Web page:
Octavia Butler, the doyenne of sci-fi
Herb Boyd | 9/6/2018, 6:22 p.m.
A few weeks ago at The Stone at the New School, flutist/composer Nicole Mitchell led her ensemble into the “Xenogenesis Suite,” dedicated to the author Octavia Butler. Mitchell has also recorded the suite that was released on the Firehouse 12 label. Several months ago during a visit to Abu Dhabi, I attended a performance based on the “Parable of the Sower,” one of Butler’s most popular novels. Her imaginative flights, her science fiction has often been cited in reviews of the “Black Panther” film, especially on the pertinence of Afrofuturism, and at least one writer feels Butler’s vision has also been appropriated in Beyoncé’s “Lemonade.”
The point here is that Butler continues to have currency via a variety of interpretations of her works. Such was the potency of her vision, the genius of her creativity, to say nothing of her energetic production.
Octavia Estelle Butler was born June 22, 1947, in Pasadena, Calif. She was raised by her mother after her father’s death. An introverted child with a slight trace of dyslexia, her refuge at an early age was the library, particularly in the stacks where the fantasy books were located. She was 10 when she asked her mother for a typewriter and began creating science fiction stories. When she wasn’t banging away on her typewriter she helped her mother clean houses and experienced very early being at the mercy of employers who were less than kind. This powerlessness was one of her first motivations to become a writer as a way for her to gain control over her life and creativity.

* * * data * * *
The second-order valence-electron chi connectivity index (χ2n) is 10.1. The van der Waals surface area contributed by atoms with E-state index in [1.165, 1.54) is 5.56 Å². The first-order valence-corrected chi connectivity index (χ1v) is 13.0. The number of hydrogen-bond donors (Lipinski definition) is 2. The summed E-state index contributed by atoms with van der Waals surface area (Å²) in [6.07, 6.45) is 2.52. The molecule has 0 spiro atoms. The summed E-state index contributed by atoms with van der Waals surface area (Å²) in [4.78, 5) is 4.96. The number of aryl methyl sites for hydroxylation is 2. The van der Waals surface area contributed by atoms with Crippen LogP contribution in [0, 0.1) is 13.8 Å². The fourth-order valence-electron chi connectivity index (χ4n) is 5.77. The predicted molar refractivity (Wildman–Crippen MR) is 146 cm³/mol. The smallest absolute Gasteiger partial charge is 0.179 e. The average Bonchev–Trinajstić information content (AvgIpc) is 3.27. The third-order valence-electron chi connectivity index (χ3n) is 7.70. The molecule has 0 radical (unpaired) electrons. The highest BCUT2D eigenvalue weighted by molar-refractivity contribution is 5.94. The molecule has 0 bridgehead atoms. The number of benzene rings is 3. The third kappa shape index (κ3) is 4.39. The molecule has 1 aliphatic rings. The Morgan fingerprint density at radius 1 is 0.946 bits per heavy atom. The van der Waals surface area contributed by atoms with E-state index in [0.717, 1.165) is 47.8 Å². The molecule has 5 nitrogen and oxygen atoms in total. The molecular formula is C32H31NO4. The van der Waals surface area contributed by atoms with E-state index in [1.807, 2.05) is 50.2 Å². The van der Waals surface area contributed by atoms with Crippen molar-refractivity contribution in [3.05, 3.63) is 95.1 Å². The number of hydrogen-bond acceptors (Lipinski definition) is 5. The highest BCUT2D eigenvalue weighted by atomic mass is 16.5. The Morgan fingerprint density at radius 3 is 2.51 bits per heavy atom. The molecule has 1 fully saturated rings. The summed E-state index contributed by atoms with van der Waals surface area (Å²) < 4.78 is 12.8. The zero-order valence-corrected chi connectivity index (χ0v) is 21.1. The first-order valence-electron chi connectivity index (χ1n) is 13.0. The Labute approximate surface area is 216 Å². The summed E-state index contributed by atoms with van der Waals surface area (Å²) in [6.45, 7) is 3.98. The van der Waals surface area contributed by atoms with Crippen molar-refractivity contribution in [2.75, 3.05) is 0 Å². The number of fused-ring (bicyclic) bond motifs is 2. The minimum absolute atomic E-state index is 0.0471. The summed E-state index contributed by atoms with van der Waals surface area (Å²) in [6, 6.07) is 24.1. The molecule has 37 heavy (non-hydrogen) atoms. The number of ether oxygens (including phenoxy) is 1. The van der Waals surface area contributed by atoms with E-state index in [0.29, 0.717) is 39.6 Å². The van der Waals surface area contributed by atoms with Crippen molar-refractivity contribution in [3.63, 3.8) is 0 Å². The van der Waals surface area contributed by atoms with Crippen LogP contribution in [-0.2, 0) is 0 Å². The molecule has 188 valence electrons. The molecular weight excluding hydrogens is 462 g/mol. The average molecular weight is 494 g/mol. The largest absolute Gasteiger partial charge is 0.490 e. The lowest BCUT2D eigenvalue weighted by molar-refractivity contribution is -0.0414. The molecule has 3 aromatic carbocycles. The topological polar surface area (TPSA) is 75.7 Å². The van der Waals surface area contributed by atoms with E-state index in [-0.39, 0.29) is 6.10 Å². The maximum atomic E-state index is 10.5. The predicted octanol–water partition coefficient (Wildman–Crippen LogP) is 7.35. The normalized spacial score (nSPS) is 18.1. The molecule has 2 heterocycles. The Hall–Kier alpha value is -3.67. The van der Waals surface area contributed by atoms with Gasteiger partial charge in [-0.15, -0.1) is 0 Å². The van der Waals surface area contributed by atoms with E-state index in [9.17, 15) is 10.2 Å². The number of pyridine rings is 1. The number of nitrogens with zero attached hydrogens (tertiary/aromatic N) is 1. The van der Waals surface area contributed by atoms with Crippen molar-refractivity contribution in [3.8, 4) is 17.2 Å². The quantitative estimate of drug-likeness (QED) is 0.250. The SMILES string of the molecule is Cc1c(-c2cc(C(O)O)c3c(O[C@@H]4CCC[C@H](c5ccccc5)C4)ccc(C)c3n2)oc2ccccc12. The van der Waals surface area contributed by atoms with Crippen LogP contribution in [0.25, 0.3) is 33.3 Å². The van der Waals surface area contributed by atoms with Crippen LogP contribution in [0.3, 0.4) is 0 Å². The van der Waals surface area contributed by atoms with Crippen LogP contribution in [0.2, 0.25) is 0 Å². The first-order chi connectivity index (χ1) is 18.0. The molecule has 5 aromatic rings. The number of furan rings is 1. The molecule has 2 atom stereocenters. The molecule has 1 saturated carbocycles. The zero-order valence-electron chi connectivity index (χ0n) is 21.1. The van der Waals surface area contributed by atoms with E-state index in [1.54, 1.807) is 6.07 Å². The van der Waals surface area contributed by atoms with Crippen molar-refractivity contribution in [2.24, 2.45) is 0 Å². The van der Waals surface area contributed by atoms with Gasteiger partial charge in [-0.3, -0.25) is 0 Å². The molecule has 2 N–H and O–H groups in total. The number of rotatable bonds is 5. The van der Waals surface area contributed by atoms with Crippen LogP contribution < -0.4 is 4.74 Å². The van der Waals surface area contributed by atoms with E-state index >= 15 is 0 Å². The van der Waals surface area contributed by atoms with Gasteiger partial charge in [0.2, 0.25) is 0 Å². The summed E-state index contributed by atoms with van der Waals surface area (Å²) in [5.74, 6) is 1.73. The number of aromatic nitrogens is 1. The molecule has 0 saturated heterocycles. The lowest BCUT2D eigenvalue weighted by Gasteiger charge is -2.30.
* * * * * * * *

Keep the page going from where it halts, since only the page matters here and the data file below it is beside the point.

At 12, after watching a televised version of the film “Devil Girl from Mars,” she believed she could write a better story. To demonstrate this conviction she drafted a story that would be the basis for her Patternist novels. With little understanding of the difficulty Black women faced in publishing, she asked her junior high school science teacher to type her first manuscript, which she submitted to a science fiction magazine. Similarly to the way Malcolm X was told not to aspire to be a lawyer, Butler was advised by her aunt that “Negroes can’t be writers.”
“After graduating from John Muir High School in 1965,” according to her biographer Carolyn Davidson, “Butler worked during the day and attended Pasadena City College at night. As a freshman there, she won a college-wide short story contest, earning her first income ($15) as a writer. She also got the “germ of the idea” for what would become her novel “Kindred.” An African-American classmate involved in the Black Power Movement loudly criticized previous generations of African-Americans for being subservient to whites. As Butler explained in later interviews, the young man’s remarks were a catalyst leading her to respond with a story providing historical context for the subservience, showing that it could be understood as “silent but courageous survival.” Butler graduated from Pasadena City College in 1968 with an associate of arts degree with a focus in history.
Despite her mother’s desire that she focus on more gainful employment, Butler continued to work at jobs that would not interfere too much with her determination to be a writer. Even so, it was an exceedingly exasperating route to success as she often emulated some of her favorite white writers. She soon succumbed to enrolling at California State University, in Los Angeles, and taking writing courses through UCLA Extension.